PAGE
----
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TUV SUD partners NUS to promote R&D in 3D-printed biomedical implants

GERMAN testing, inspection and certification company TUV SUD has signed a memorandum of understanding with the National University of Singapore (NUS) Centre for Additive Manufacturing to promote research and development into 3D-printed biomedical implants.

This comes at the time when the manufacturing sector sees additive manufacturing technologies lowering the cost and time needed for rapid prototyping.

The centre aims to apply 3D-printing in personalised patient treatments, as well as fabricating metal implants for clinical trials.

It is important to meet global standards while developing patient-specific medical products, the centre's director Jerry Fuh Ying-Hsi said on Wednesday.

The agreement was signed at the National Additive Manufacturing Innovation Cluster (Namic) summit, part of the three-day Industrial Transformation Asia-Pacific trade show taking place this week.

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Speaking at the opening of the summit, Senior Minister of State for Trade and Industry Chee Hong Tat said additive manufacturing technologies such as 3D-printing can potentially reduce the "time-to-market" for products.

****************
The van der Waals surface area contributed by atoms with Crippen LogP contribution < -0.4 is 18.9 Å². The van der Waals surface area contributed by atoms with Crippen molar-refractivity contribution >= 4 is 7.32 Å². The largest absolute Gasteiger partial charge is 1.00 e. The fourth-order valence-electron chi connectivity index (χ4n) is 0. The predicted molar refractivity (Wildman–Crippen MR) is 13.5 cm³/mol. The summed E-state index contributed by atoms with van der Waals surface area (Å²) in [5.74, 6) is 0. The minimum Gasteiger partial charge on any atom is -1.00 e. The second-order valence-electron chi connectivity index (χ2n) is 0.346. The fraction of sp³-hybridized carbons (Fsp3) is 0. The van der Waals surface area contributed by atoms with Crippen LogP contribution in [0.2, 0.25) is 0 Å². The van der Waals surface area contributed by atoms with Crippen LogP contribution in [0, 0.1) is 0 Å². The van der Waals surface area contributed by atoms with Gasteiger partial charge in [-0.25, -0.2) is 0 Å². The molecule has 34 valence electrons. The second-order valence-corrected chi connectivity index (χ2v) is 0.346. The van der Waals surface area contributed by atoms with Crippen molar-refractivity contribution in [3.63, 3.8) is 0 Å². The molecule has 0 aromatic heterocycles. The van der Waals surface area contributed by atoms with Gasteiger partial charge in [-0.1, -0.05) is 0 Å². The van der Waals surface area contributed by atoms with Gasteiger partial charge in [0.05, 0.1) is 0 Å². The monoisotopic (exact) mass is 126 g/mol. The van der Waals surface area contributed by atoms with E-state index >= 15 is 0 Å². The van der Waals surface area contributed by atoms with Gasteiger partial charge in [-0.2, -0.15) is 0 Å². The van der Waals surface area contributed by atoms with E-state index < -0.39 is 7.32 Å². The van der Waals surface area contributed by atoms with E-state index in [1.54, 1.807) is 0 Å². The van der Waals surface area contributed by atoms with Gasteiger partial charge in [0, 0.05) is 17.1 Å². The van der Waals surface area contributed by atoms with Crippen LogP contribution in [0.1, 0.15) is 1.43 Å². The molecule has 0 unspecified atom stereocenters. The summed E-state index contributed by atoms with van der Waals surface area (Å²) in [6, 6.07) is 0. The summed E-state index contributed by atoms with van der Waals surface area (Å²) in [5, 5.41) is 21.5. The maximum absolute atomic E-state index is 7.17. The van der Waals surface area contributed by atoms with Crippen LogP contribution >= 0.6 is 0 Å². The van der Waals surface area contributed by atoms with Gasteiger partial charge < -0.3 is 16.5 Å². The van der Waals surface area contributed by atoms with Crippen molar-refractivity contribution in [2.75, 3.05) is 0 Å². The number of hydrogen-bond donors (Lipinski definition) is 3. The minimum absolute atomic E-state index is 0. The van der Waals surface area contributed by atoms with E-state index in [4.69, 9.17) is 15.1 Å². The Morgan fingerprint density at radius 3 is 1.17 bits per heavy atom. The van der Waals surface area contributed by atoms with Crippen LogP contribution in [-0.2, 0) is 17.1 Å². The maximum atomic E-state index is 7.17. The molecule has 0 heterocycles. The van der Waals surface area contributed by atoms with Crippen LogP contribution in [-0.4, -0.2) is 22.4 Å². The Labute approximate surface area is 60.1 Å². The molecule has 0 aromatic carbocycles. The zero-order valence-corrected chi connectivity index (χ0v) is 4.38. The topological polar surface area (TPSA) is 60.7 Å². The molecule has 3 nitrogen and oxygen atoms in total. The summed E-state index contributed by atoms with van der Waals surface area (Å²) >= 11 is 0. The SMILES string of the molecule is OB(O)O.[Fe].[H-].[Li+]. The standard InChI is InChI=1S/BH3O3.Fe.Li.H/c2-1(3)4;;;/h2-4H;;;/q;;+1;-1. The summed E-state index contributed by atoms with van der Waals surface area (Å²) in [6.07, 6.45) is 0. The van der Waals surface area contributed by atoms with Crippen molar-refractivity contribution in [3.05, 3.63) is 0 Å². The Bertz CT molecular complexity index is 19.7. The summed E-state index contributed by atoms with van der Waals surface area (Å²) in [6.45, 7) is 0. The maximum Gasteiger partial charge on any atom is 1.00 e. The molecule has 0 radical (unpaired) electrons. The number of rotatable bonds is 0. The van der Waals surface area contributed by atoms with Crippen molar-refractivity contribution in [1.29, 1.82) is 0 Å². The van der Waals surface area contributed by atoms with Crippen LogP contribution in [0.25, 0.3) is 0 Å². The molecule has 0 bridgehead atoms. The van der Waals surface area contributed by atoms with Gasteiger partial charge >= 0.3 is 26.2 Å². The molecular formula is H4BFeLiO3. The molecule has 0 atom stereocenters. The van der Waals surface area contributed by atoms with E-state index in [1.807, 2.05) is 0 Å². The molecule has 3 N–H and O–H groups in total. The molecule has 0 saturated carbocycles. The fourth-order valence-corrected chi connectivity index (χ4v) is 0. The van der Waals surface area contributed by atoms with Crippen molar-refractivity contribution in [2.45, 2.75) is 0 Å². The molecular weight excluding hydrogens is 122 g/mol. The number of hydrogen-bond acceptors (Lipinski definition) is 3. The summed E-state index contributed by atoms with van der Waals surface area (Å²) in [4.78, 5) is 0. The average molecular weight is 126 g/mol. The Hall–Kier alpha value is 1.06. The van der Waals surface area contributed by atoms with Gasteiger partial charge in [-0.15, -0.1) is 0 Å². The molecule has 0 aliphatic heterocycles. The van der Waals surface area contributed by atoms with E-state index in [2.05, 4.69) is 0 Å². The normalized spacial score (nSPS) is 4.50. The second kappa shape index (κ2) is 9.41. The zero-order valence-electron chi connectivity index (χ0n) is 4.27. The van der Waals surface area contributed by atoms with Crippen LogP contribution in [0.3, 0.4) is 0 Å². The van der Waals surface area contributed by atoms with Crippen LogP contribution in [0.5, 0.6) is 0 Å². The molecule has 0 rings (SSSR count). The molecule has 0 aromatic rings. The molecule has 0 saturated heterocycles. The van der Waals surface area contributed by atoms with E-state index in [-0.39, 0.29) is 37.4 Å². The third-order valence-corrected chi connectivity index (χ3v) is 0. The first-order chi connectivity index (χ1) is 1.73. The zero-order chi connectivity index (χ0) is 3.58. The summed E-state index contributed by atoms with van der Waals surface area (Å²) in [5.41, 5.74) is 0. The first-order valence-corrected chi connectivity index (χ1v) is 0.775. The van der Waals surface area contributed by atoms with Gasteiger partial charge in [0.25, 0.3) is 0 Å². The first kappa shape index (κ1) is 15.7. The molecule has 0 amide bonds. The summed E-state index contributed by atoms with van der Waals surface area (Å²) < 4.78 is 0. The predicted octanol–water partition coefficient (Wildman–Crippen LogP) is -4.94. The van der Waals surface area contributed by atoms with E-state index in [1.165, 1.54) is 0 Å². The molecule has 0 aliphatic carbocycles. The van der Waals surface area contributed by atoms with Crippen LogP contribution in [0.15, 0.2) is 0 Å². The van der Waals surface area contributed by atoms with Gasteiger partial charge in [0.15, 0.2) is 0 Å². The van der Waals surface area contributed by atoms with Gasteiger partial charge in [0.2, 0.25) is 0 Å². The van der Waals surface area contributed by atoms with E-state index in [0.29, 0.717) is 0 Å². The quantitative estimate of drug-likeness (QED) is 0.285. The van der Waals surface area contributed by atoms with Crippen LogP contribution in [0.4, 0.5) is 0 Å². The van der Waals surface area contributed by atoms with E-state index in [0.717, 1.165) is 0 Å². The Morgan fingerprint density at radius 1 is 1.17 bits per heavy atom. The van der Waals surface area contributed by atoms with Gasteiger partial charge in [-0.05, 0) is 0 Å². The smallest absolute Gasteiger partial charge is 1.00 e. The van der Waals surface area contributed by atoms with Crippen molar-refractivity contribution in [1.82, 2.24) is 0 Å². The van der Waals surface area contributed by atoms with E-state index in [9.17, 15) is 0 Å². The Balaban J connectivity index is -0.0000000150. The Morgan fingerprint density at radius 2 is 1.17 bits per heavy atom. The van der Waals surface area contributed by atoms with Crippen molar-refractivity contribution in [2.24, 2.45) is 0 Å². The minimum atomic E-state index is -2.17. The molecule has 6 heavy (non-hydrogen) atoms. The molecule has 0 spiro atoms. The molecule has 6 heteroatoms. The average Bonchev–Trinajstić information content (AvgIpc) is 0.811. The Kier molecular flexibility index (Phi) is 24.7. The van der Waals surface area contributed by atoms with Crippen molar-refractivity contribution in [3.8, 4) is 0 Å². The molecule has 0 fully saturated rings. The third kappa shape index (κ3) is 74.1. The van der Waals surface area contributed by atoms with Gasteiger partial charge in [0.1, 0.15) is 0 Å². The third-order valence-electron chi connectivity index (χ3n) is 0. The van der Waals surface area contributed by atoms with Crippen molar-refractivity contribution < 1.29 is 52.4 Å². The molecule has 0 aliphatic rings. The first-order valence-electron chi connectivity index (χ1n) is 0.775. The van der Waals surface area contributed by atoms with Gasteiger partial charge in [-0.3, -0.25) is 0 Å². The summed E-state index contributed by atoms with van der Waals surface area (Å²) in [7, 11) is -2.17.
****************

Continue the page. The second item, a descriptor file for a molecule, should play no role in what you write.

For example, 3D-printed clear aligners for teeth-straightening by local start-ups Structo and Zenyum are priced at $2,200, compared with the current market price of S$6,000 to S$10,000.

He added that agencies are also introducing standards to guide the development and adoption of such technologies.

On Wednesday, the Singapore Standards Council, which is overseen by Enterprise Singapore, published a new technical reference that it developed with the Ministry of Defence, the Singapore Armed Forces and other stakeholders.

This is the first of four references to be launched by end-2020 to provide requirements and guidelines for the use of additive manufacturing in military and non-military applications here.

Mr Chee also noted the need for cooperation among companies amid frequent disruptions in industries. TUV SUD, he said, is setting up its Industrial Additive Manufacturing Centre of Excellence in Singapore, which is expected to launch early next year.

It will provide skills development programmes and assessment tools.

German conglomerate Siemens, which is opening an Additive Manufacturing Experience Centre here, is partnering Namic in a one-year industry transition programme to bridge the gap between research and development and implementation for additive manufacturing.


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